This was taken with a Canon M6ii, RC6 scope on a CEM25P, guided by a 30.00 web cam, sub 50.00 SVBONY guide scope, PHD2, and Astrophotography Tool on a windows 10 mini pc on the mount, and powered by cheap power bank, remote controlled with VNC via tablet, phone, laptop, desktop.
 
 
Lagoon Nebula 8-16-2020
180s@ISO400 400mm F5.6

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#10 ssa2294

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Posted 04 October 2020 - 09:45 AM

I have two dedicated setups for DSO, one for wide field and an edgeHD for deep space. Now I'm wanting to do landscape milky way shots, time-lapses and maybe piggybacking on the scope. I am looking for a DSLR/mirrorless around the $1000 mark which can be paired with a 135mm Rokinon or Samyang in the future. Any recommendations?

 

IF the intention of this camera would be just for landscape/MW & time lapses then I would first recommend strongly against a 135mm lens, but instead depending upon camera & sensor a 12-24mm for that project. Some of the Sony (maybe other MFRs) full frame also have APS-C shooting which is nice cool feature. For well under $1000 you can find Sony a6000 series + lens. Even if you end up buying APS-C, still consider the full-frame lenses as they will still be compatible. I ended up getting Tamron 20mm FF for my FF Sony, but also has been used with my APS-C Sony. But an APS-C lens will not work well with full frame camera though (or expect to do a lot of cropping). For the Sony you can tether using their own Image Edge suite, or use Capture One.

 

Do you have an existing DSLR you are already using with the EdgeHD, or are you using CCD? No matter what route you go, keep in mind that another factor when choosing DSLR/Mirrorless is the lens family you will inherit. Reason I ended up buying Sony a7r this summer over Nikon z7 was because Sony can use Nikon & Canon lenses, whereas Nikon can not use anyone's lenses. If I find a Canon or Nikon lens I must have, then I am set.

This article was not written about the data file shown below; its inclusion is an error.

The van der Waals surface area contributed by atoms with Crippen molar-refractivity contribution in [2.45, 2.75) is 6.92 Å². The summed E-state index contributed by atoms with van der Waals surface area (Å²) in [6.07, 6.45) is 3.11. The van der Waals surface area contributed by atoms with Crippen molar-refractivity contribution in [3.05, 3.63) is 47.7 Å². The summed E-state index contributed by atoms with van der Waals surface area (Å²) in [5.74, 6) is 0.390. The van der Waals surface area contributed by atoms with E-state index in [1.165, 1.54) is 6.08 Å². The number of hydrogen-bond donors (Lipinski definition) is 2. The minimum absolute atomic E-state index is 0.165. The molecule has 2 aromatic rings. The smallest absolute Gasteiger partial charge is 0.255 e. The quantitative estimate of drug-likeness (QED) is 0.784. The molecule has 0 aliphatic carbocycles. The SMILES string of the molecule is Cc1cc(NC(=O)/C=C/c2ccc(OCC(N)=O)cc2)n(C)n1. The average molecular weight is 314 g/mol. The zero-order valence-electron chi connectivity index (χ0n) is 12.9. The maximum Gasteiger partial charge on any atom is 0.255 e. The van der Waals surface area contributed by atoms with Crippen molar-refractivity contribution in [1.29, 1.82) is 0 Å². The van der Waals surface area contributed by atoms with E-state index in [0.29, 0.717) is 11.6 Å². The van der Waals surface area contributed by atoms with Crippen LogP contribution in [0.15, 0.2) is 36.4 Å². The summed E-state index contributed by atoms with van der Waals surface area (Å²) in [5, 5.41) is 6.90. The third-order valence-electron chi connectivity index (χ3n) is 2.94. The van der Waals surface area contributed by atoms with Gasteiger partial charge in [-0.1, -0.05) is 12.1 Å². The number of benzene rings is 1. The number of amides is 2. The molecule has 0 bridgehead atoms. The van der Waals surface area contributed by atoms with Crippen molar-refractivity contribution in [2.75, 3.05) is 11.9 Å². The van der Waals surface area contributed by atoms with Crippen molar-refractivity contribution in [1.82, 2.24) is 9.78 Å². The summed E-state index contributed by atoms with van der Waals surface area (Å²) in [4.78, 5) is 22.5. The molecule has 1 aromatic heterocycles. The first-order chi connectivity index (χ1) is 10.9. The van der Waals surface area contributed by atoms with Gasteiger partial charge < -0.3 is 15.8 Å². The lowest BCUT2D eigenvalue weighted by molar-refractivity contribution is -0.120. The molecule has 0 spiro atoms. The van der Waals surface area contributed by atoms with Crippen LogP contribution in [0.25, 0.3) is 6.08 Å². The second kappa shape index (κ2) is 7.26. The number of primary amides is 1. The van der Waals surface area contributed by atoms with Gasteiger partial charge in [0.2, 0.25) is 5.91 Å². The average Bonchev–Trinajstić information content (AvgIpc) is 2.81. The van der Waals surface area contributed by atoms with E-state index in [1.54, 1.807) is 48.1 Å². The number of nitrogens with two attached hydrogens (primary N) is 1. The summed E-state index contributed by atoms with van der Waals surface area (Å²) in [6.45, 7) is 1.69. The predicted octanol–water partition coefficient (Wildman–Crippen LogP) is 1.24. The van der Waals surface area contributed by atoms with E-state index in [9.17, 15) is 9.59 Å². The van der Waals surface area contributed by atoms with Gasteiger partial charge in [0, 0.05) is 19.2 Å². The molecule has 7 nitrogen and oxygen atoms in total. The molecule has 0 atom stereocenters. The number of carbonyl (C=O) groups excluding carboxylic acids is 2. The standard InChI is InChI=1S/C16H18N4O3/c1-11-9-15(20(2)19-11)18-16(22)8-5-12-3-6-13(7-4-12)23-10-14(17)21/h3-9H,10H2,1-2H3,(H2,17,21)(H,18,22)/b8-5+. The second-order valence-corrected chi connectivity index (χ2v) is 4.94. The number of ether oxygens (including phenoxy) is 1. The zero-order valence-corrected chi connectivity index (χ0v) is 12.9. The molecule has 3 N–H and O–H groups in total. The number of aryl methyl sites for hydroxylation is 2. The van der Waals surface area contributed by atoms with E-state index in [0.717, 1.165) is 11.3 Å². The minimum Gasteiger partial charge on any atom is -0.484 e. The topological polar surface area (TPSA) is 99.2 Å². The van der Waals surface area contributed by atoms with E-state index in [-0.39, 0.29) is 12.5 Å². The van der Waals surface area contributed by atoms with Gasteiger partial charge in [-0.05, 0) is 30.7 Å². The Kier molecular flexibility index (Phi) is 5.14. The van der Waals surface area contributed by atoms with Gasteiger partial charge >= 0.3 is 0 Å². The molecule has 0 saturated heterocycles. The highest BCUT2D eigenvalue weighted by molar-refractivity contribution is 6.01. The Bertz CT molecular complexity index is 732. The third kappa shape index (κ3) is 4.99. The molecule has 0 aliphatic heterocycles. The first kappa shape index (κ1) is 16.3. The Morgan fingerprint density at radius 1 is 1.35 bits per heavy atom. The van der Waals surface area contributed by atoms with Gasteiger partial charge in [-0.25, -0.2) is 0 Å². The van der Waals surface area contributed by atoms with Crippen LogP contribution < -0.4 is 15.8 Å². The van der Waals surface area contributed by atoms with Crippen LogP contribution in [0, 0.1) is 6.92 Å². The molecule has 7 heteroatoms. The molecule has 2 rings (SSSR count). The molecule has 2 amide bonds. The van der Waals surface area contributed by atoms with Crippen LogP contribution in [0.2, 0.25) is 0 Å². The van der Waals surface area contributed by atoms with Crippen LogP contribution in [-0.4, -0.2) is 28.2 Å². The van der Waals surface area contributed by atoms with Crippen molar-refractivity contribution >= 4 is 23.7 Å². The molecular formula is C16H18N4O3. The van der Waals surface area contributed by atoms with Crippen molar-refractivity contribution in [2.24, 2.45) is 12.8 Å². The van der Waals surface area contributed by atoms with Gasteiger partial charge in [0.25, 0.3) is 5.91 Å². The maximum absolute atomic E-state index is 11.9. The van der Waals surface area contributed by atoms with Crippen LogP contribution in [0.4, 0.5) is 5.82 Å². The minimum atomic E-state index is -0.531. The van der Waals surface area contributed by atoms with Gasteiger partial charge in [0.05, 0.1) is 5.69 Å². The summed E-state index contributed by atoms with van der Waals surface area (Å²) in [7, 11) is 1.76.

Edit: Another thing to keep in mind (I know I am going to be Hulk smashed on this one...), the DSLRs are now akin to the gasoline engine cars, the writing is on the wall, and both ICE cars and DSLR cameras are the past. This summer I spent a LOT of time in the camera world researching what camera to buy (Sony a7rIV vs Nikon Z7 vs Canon) and the past 3 months have shown the camera MFRs see mirrorless as the future, so expect less development on DSLR lines. Sure Nikon & Canon will still come out with DSLRs in the coming years, but they will have less focus, and less technological advancement. No different than late 90s with film vs digital. With DSLR you cant use mirrorless lenses, but mirroless can use DSLR lenses. In coming years DSLR used lenses are going to be cheap, and able to be used with mirrorless.


Edited by ssa2294, 04 October 2020 - 09:51 AM.


#11 asanmax

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Posted 05 October 2020 - 10:50 AM

I think from a quality of images perspective it's a no brainer that you should look at a full frame camera.

There is a recent thread that suggests that the Canon 6D is still the most used camera out there but I guess any full frame will beat cropped sensor cameras in image quality.

Also the 6D is super easy to use and it connects to imaging software easily and can be operated via USB.


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#12 endlessky

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Posted 05 October 2020 - 11:18 AM

Don't forget that full frame cameras need lenses/telescopes capable of delivering well illuminated and corrected images with a circle big enough to cover the whole sensor. And these are a lot more expensive than their APS-C counterparts.